Megan Goldin follows up her domestic noir unreliable narrator debut The Girl in Keller’s Way with something completely different. The Escape Room does what a good thriller should do. It takes something new and faddish, in this case escape room games, and makes it sinister. At the same time, Goldin takes square aim at corporate greed-is-good culture. And with new studies showing it is environment as much as personality that makes financial workers corrupt, this is a very timely thriller.
After a bloody cold open, Goldin winds the clock back 36 hours. Four corporate high fliers – team leader Vincent and his team – Sam, Jules and Sylvie – are invited to an escape room challenge. Despite reservations they go, because when the company calls, they respond. Only they quickly find out that this is no ordinary team building challenge. Stuck in an elevator (lift for those in the colonies) with no mobile reception and a series of increasingly obscure clues, the four start to turn on each other. The first clue refers to Sara Hall, neophyte financial analyst who joined their team many years before and is quickly socialised into the greed mentality of the firm. And Sara’s story, mostly narrated in first person, juxtaposes and highlights the plight of the four in the elevator.
Goldin homes in on the heartlessness, the sexism and the bullying inherent in the corporate environment. And it is in these observations that the book really shines. Sara herself, reflecting on her time and her own ambition:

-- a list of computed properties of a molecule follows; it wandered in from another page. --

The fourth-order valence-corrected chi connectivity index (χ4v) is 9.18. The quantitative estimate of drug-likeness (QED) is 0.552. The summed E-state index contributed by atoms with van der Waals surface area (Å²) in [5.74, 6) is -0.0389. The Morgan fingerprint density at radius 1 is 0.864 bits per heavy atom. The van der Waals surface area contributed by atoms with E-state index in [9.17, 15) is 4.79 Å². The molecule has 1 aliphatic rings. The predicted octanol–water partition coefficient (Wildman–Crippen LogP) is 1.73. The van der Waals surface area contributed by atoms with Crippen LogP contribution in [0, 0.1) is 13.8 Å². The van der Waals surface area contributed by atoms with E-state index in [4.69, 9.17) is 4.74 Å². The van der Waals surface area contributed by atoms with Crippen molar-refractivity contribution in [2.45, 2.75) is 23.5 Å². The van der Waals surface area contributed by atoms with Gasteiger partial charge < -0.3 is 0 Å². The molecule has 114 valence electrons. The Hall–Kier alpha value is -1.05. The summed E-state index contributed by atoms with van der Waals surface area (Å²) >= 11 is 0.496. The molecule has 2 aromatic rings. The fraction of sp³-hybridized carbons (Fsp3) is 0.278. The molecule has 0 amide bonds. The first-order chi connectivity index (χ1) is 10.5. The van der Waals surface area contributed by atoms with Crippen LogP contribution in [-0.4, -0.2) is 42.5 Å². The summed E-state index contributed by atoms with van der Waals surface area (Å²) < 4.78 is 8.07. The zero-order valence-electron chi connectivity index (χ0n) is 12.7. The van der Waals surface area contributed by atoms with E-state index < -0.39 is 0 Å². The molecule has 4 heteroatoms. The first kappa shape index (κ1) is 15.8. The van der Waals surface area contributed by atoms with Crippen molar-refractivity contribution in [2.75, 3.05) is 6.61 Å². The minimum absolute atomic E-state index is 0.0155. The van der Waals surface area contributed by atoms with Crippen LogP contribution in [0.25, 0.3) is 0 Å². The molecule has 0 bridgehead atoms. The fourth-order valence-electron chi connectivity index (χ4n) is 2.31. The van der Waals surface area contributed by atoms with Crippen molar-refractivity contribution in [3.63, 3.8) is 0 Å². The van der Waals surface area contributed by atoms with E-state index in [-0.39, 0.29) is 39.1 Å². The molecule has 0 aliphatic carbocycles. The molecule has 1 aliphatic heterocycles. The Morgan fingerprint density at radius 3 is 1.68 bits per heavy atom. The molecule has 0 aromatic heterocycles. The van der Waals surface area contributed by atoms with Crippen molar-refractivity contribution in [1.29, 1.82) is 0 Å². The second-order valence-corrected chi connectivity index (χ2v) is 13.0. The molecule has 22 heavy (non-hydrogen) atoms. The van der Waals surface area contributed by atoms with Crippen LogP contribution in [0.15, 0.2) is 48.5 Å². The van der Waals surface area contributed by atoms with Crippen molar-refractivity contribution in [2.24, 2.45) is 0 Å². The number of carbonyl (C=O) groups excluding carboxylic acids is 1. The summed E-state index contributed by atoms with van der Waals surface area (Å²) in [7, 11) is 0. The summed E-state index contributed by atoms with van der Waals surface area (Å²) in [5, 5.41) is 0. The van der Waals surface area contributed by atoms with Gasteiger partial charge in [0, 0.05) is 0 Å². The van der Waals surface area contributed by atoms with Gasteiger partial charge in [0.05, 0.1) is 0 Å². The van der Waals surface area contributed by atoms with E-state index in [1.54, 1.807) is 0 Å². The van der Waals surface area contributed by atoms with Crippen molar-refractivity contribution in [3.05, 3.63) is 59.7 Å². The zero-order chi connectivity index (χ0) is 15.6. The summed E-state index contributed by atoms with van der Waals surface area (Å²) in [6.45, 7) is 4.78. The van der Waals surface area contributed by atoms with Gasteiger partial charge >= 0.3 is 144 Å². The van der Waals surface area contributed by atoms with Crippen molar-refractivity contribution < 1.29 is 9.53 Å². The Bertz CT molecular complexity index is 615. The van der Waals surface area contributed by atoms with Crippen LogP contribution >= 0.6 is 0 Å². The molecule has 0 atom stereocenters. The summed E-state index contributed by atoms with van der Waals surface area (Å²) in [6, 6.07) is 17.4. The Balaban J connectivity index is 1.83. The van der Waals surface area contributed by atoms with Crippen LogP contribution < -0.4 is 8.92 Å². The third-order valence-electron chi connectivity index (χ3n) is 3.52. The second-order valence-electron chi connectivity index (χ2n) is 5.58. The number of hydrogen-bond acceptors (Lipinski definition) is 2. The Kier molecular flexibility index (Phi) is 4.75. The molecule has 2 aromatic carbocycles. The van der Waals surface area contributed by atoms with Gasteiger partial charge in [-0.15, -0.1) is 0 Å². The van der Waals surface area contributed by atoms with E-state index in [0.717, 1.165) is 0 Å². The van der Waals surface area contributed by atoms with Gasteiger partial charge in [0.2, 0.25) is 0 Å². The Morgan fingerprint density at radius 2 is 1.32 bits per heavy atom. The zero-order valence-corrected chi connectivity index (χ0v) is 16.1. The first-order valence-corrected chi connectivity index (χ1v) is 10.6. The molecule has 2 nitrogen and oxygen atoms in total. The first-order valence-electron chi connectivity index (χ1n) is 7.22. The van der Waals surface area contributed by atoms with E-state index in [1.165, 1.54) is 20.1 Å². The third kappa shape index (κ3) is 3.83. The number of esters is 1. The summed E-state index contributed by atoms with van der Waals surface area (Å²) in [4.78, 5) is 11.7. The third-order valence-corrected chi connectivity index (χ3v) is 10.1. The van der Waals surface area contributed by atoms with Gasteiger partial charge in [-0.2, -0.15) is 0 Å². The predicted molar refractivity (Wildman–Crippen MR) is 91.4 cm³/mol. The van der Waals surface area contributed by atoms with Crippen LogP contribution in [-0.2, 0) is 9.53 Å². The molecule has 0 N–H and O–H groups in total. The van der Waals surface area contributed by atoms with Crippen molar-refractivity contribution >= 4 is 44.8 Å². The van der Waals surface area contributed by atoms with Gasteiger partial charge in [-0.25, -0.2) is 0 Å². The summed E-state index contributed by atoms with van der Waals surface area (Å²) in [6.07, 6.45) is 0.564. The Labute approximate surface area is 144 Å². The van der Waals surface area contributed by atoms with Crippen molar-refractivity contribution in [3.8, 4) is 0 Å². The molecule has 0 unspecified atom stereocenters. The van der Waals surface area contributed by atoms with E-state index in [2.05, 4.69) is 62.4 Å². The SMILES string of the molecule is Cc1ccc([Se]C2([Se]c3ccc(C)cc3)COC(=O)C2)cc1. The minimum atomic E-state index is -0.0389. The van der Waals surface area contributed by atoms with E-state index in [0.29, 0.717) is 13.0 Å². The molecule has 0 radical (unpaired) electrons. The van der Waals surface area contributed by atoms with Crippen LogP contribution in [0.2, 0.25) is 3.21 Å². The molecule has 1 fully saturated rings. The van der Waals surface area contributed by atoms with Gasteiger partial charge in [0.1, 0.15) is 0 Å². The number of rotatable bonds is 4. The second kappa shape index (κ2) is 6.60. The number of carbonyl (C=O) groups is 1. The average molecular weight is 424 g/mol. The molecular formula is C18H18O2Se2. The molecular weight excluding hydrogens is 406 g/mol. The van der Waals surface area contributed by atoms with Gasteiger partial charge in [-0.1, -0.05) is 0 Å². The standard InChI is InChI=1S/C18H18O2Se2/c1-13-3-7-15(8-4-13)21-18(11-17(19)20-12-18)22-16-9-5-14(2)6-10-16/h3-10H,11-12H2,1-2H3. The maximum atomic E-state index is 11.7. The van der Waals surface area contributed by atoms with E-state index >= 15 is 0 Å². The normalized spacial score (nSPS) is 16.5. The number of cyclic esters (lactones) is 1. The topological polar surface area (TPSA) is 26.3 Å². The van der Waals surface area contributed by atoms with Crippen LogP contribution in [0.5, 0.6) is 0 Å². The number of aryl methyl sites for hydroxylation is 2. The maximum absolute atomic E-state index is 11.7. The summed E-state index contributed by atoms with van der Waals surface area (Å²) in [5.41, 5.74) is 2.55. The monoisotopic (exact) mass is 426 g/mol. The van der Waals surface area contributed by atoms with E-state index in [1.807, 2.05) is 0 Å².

I was earning a small fortune… I was exactly where I wanted to be.
The sniping, the backbiting, the lack of women in senior roles, never mind people of colour or other minorities – it was all there in plain view. But I didn’t see it. I was busy enjoying the ride. Not to mention struggling with the gruelling hours, which never seemed to let up.
And no matter how far fetched the situation becomes the human behaviour on display is very real and very pervasive. And seeing these corporate money makers slowly disintegrate as time wears on does feel satisfying.
The Escape Room is an incredibly contrived but thoroughly enjoyable thriller with a little heart. As she draws the curtain back on the underlying plan, the structure leaves Goldin needing the backload the narrative with a little too much exposition. By this time, though, astute readers will have worked things out themselves and the pleasure will be in how close they came to the actual answer. And given the speed with which many will have turned the pages to get there, they are likely to not be disappointed.
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